Shares of Teva Pharmaceutical Industries Ltd. sank in premarket trading Wednesday after the drugmaker said President and CEO Jeremy Levin has agreed to resign less than two years into the job.
The Israeli company said its board and Levin agreed that he will step down. The board named Chief Financial Officer Eyal Desheh an interim replacement and formed a committee to start searching for a permanent successor.
Teva, which reports third-quarter results on Thursday, gave no reason for the resignation in a Wednesday morning statement.
Levin is a former senior executive at U.S. drugmaker Bristol-Myers Squibb who became CEO in 2012 after Shlomo Yani stepped down.
Teva is one of the world's largest generic drugmakers. It has struggled in recent quarters with declining sales for both generic and brand-name drugs.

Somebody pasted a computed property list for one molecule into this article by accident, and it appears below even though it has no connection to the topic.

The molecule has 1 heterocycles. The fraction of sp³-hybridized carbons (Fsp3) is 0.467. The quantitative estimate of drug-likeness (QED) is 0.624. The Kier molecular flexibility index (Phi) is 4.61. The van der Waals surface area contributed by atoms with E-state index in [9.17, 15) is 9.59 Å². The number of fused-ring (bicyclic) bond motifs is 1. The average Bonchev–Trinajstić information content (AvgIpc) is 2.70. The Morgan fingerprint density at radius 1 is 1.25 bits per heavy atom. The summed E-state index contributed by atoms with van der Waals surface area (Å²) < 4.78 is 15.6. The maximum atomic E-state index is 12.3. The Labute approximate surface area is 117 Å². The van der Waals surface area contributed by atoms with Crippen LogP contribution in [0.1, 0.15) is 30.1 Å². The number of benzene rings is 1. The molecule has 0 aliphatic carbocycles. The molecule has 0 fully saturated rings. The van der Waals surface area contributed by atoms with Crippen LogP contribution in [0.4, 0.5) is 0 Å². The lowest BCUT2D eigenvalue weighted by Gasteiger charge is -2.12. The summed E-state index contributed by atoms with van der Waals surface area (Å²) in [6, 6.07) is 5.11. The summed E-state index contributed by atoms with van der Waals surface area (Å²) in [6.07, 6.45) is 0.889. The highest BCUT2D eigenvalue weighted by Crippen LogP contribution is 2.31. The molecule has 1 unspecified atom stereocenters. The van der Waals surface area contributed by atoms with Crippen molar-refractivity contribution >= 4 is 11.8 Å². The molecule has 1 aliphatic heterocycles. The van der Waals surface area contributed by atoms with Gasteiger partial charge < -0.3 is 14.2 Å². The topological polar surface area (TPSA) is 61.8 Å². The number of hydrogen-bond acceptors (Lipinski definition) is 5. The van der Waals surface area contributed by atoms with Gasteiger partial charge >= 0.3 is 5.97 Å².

The drugmaker announced a restructuring in 2012 and said earlier this month that it planned to cut 5,000 employees, or about 10 percent of the global workforce, by the end of next year. The restructuring aims to slim the drugmaker's business and make it more efficient.
The company took heavy criticism for the cuts in its home country, where it is affectionately known as "Israel's company." Political leaders noted that Teva is making these cuts while also enjoying sweeping tax exemptions.
U.S. traded shares of Teva fell 5.4 percent, or $2.20, to $38.82 in premarket trading. The stock has risen more than 10 percent this year in regular trading.